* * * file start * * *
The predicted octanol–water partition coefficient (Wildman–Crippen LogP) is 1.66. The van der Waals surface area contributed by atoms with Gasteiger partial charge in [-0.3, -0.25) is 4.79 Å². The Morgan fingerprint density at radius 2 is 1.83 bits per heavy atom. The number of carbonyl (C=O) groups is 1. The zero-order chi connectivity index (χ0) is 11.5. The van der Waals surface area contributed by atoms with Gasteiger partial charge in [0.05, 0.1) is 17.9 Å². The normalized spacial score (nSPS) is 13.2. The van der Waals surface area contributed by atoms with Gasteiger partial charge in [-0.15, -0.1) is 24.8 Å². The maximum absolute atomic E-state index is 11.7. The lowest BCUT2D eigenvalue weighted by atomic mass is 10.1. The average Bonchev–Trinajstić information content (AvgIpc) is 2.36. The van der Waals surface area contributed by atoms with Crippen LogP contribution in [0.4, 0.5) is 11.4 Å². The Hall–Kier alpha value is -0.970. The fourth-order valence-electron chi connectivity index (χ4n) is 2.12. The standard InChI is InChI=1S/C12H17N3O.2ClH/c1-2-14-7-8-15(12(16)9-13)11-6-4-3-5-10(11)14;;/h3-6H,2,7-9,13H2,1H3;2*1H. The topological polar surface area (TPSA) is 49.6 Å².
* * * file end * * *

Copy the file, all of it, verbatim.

The predicted octanol–water partition coefficient (Wildman–Crippen LogP) is 1.66. The van der Waals surface area contributed by atoms with Gasteiger partial charge in [-0.3, -0.25) is 4.79 Å². The Morgan fingerprint density at radius 2 is 1.83 bits per heavy atom. The number of carbonyl (C=O) groups is 1. The zero-order chi connectivity index (χ0) is 11.5. The van der Waals surface area contributed by atoms with Gasteiger partial charge in [0.05, 0.1) is 17.9 Å². The normalized spacial score (nSPS) is 13.2. The van der Waals surface area contributed by atoms with Gasteiger partial charge in [-0.15, -0.1) is 24.8 Å². The maximum absolute atomic E-state index is 11.7. The lowest BCUT2D eigenvalue weighted by atomic mass is 10.1. The average Bonchev–Trinajstić information content (AvgIpc) is 2.36. The van der Waals surface area contributed by atoms with Crippen LogP contribution in [0.4, 0.5) is 11.4 Å². The Hall–Kier alpha value is -0.970. The fourth-order valence-electron chi connectivity index (χ4n) is 2.12. The standard InChI is InChI=1S/C12H17N3O.2ClH/c1-2-14-7-8-15(12(16)9-13)11-6-4-3-5-10(11)14;;/h3-6H,2,7-9,13H2,1H3;2*1H. The topological polar surface area (TPSA) is 49.6 Å².